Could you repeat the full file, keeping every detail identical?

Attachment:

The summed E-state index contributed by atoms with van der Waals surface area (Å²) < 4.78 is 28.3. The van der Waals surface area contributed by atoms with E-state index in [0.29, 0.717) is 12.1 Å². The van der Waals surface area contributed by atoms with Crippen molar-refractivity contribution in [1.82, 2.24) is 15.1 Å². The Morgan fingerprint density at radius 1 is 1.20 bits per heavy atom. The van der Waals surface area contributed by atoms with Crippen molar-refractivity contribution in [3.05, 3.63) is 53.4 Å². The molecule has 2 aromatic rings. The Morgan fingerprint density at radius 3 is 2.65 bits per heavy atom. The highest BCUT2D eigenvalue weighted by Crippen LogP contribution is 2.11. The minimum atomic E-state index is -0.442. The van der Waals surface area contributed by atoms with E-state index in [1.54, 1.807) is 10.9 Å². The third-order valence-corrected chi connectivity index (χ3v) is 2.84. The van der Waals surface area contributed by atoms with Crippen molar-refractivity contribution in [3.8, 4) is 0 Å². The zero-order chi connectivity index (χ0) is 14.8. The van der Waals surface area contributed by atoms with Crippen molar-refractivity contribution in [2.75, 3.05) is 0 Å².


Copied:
The summed E-state index contributed by atoms with van der Waals surface area (Å²) < 4.78 is 28.3. The van der Waals surface area contributed by atoms with E-state index in [0.29, 0.717) is 12.1 Å². The van der Waals surface area contributed by atoms with Crippen molar-refractivity contribution in [1.82, 2.24) is 15.1 Å². The Morgan fingerprint density at radius 1 is 1.20 bits per heavy atom. The van der Waals surface area contributed by atoms with Crippen molar-refractivity contribution in [3.05, 3.63) is 53.4 Å². The molecule has 2 aromatic rings. The Morgan fingerprint density at radius 3 is 2.65 bits per heavy atom. The highest BCUT2D eigenvalue weighted by Crippen LogP contribution is 2.11. The minimum atomic E-state index is -0.442. The van der Waals surface area contributed by atoms with E-state index in [1.54, 1.807) is 10.9 Å². The third-order valence-corrected chi connectivity index (χ3v) is 2.84. The van der Waals surface area contributed by atoms with Crippen molar-refractivity contribution in [3.8, 4) is 0 Å². The zero-order chi connectivity index (χ0) is 14.8. The van der Waals surface area contributed by atoms with Crippen molar-refractivity contribution in [2.75, 3.05) is 0 Å².